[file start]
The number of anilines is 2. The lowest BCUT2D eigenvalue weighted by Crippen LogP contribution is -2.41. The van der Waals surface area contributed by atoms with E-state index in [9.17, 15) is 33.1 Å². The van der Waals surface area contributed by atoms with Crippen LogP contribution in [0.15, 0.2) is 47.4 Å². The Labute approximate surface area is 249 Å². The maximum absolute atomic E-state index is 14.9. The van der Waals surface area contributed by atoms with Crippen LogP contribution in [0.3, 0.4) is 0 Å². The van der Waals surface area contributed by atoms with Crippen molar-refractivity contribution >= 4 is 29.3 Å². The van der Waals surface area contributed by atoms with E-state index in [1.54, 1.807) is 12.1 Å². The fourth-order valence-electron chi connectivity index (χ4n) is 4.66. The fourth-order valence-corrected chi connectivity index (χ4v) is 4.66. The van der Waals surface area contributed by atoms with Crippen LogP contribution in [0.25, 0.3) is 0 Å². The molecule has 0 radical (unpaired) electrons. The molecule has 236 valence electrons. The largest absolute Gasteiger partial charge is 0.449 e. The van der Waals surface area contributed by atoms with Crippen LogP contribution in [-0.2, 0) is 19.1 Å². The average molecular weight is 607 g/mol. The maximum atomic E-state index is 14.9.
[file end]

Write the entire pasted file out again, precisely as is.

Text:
The number of anilines is 2. The lowest BCUT2D eigenvalue weighted by Crippen LogP contribution is -2.41. The van der Waals surface area contributed by atoms with E-state index in [9.17, 15) is 33.1 Å². The van der Waals surface area contributed by atoms with Crippen LogP contribution in [0.15, 0.2) is 47.4 Å². The Labute approximate surface area is 249 Å². The maximum absolute atomic E-state index is 14.9. The van der Waals surface area contributed by atoms with Crippen LogP contribution in [0.3, 0.4) is 0 Å². The van der Waals surface area contributed by atoms with Crippen molar-refractivity contribution >= 4 is 29.3 Å². The van der Waals surface area contributed by atoms with E-state index in [1.54, 1.807) is 12.1 Å². The fourth-order valence-electron chi connectivity index (χ4n) is 4.66. The fourth-order valence-corrected chi connectivity index (χ4v) is 4.66. The van der Waals surface area contributed by atoms with Crippen LogP contribution in [0.25, 0.3) is 0 Å². The molecule has 0 radical (unpaired) electrons. The molecule has 236 valence electrons. The largest absolute Gasteiger partial charge is 0.449 e. The van der Waals surface area contributed by atoms with Crippen LogP contribution in [-0.2, 0) is 19.1 Å². The average molecular weight is 607 g/mol. The maximum atomic E-state index is 14.9.